KAUST Grant NumberCRG3 Award Ref:2281
CRG4 Award Ref:2584
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AbstractIsogeometric Analysis (IGA) typically adopts tensor-product splines and NURBS as a basis for the approximation of the solution of PDEs. In this work, we investigate to which extent IGA solvers can benefit from the so-called sparse-grids construction in its combination technique form, which was first introduced in the early 90’s in the context of the approximation of high-dimensional PDEs.The tests that we report show that, in accordance to the literature, a sparse-grid construction can indeed be useful if the solution of the PDE at hand is sufficiently smooth. Sparse grids can also be useful in the case of non-smooth solutions when some a-priori knowledge on the location of the singularities of the solution can be exploited to devise suitable non-equispaced meshes. Finally, we remark that sparse grids can be seen as a simple way to parallelize pre-existing serial IGA solvers in a straightforward fashion, which can be beneficial in many practical situations.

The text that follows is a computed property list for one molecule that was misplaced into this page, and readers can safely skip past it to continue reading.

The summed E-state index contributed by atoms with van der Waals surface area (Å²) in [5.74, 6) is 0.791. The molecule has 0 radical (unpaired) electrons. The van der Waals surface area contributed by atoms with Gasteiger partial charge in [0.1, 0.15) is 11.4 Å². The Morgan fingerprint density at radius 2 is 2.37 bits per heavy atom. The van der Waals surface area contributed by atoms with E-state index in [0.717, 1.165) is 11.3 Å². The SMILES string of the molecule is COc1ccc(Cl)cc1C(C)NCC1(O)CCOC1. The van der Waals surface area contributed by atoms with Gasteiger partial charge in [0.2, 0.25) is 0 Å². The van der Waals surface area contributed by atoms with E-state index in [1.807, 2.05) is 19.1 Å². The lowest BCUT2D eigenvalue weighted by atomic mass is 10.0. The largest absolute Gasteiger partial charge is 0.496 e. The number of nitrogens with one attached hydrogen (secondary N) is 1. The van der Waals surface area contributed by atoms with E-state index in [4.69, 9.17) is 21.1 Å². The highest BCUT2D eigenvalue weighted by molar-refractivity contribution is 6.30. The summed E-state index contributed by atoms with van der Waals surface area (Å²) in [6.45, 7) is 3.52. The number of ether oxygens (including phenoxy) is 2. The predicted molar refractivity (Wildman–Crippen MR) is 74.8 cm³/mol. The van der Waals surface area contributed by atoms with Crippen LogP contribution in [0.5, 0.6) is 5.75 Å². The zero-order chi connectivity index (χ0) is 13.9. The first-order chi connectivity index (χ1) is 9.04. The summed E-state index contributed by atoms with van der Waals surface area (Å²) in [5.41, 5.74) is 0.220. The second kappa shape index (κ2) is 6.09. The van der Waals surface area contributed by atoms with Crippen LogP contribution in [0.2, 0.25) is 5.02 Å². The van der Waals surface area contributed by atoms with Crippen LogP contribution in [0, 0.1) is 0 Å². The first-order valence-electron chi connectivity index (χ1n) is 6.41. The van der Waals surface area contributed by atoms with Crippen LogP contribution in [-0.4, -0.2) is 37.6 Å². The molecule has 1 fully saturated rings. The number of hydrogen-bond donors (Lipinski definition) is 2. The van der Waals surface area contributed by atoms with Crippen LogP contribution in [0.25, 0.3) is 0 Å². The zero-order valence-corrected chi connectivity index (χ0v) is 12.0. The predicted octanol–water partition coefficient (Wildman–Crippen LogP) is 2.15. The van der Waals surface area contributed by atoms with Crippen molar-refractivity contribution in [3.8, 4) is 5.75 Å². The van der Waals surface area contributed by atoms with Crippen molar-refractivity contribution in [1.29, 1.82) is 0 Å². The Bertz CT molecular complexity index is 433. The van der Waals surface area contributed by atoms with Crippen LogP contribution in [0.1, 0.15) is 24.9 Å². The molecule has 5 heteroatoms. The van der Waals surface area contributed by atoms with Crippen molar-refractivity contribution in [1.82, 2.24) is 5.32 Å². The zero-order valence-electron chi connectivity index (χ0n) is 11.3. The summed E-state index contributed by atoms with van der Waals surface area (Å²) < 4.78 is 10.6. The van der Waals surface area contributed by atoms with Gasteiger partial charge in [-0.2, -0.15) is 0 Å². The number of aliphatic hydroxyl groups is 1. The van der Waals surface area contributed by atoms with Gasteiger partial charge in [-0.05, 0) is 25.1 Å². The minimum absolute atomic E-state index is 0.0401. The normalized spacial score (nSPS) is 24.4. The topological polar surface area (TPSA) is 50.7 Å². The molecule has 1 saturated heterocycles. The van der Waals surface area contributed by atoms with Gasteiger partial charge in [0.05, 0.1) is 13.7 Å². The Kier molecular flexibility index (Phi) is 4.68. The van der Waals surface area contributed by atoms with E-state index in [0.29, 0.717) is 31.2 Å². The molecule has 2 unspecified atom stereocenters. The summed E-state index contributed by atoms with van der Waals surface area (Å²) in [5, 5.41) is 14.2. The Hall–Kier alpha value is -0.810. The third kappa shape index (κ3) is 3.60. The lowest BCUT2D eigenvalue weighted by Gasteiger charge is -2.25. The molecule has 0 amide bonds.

CitationBeck J, Sangalli G, Tamellini L (2018) A sparse-grid isogeometric solver. Computer Methods in Applied Mechanics and Engineering. Available: http://dx.doi.org/10.1016/j.cma.2018.02.017.
SponsorsGiancarlo Sangalli and Lorenzo Tamellini were partially supported by the European Research Council through the FP7 ERC consolidator grant n. 616563HIGEOM and by the GNCS 2017 project “Simulazione numerica di problemi di Interazione Fluido-Struttura (FSI) con metodi agli elementi finiti ed isogeometrici”. Lorenzo Tamellini also received support from the scholarship “Isogeometric method” granted by the Università di Pavia and by the European Union’s Horizon 2020 research and innovation program through the grant no. 680448 CAxMan. Joakim Beck received support from the KAUST CRG3 Award Ref:2281 and the KAUST CRG4 Award Ref:2584.